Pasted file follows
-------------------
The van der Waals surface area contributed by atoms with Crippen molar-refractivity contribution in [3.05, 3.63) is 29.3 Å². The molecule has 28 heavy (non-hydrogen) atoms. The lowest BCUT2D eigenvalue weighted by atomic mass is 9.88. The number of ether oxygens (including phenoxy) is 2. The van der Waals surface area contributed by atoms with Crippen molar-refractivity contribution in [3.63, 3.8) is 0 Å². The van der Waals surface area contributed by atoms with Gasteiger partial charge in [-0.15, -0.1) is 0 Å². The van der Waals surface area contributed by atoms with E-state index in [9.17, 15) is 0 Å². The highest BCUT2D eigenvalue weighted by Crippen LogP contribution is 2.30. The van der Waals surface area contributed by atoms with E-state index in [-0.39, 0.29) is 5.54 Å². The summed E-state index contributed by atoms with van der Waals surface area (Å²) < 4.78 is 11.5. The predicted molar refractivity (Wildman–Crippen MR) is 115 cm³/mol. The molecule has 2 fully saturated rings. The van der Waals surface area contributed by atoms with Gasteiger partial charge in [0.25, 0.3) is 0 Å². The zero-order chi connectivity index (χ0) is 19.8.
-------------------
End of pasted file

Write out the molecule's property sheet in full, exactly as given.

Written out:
The van der Waals surface area contributed by atoms with Crippen molar-refractivity contribution in [3.05, 3.63) is 29.3 Å². The molecule has 28 heavy (non-hydrogen) atoms. The lowest BCUT2D eigenvalue weighted by atomic mass is 9.88. The number of ether oxygens (including phenoxy) is 2. The van der Waals surface area contributed by atoms with Crippen molar-refractivity contribution in [3.63, 3.8) is 0 Å². The van der Waals surface area contributed by atoms with Gasteiger partial charge in [-0.15, -0.1) is 0 Å². The van der Waals surface area contributed by atoms with E-state index in [9.17, 15) is 0 Å². The highest BCUT2D eigenvalue weighted by Crippen LogP contribution is 2.30. The van der Waals surface area contributed by atoms with E-state index in [-0.39, 0.29) is 5.54 Å². The summed E-state index contributed by atoms with van der Waals surface area (Å²) < 4.78 is 11.5. The predicted molar refractivity (Wildman–Crippen MR) is 115 cm³/mol. The molecule has 2 fully saturated rings. The van der Waals surface area contributed by atoms with Gasteiger partial charge in [0.25, 0.3) is 0 Å². The zero-order chi connectivity index (χ0) is 19.8.